Learning to Appreciate the Silence

Silence is uncomfortable. Well, sometimes it can be. I believe it’s so, because silence gives us opportunity to think, to ask questions, to contemplate the world around us; and that makes us uncomfortable. Therefore, we tend to avoid it. Instead, we fill the air with the sounds of music, television sets, YouTube videos, or our own voices, and our mindseye with images from Facebook, Pinterest, and Instagram (just to name a few). We’d rather listen to (or read, or view) insignificance than be forced to ponder anything of real importance. However, as believers, it’s often in these moments of silent contemplation that God reveals to us His greatest lessons.IMG_3503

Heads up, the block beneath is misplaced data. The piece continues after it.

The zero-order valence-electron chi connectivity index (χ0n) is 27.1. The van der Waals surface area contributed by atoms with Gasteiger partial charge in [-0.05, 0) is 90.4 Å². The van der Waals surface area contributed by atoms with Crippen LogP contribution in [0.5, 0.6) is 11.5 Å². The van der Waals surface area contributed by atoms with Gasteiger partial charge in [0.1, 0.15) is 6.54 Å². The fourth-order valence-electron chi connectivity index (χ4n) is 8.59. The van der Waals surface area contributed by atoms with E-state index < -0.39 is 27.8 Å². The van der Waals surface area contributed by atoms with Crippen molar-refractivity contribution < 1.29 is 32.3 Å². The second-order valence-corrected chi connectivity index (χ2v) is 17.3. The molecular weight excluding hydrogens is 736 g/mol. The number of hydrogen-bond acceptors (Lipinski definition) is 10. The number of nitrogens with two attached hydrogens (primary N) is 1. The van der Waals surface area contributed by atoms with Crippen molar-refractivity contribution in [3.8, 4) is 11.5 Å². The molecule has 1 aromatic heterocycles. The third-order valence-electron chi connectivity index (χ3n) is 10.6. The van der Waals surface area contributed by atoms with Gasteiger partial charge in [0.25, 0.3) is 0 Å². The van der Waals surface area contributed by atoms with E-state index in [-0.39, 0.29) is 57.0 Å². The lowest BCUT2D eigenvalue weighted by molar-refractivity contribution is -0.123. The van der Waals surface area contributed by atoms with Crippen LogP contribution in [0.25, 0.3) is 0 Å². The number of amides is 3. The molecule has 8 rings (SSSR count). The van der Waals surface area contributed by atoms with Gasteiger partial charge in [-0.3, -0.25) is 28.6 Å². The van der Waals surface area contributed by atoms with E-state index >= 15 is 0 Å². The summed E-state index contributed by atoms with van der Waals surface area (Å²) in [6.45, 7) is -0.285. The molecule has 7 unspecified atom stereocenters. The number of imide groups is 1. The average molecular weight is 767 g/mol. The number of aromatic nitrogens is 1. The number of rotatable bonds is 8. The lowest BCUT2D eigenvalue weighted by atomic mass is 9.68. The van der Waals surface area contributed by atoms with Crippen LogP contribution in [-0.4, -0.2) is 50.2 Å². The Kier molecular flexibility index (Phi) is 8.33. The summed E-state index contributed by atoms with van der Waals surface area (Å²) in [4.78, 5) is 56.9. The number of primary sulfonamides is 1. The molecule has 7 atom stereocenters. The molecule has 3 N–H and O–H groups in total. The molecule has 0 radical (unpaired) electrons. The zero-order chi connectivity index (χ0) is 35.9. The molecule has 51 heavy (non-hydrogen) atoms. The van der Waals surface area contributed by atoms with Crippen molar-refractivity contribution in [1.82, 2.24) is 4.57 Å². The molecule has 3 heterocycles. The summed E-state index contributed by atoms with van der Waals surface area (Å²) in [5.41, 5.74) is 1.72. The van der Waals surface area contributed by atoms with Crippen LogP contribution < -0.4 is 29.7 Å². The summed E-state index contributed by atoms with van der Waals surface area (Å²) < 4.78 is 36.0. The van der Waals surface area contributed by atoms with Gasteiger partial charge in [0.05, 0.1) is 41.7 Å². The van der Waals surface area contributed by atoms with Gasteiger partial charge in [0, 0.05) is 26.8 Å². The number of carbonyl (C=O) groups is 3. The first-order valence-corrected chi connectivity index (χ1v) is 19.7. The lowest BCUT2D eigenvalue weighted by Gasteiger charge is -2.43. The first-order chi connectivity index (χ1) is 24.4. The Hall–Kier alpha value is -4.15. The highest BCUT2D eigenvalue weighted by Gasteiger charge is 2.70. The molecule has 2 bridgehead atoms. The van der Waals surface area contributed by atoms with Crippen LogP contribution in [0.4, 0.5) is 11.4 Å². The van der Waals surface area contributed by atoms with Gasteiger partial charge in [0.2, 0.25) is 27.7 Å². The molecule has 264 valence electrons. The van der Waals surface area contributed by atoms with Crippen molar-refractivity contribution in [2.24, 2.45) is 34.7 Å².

Lately, I’ve been reading “Missional Motherhood,” by Gloria Furman. In one section of the book she talks about how God created us to be consumers of His Word. However, the devil, knowing that God designed us to be consumers, works at getting us to feast on things other than the Word: on stuff. Let’s face it, between social media and television, there’s no lack of exposure to “stuff.” Whether it’s material things, relationships, vacations, children, new recipes, organizational hacks, or makeup how-tos, there’s no shortage of “stuff” to preoccupy our time, energy, or thoughts. In fact, in our attempt to avoid silence and our own thoughts, we’ve become very good at silencing and drowning out the voice of God.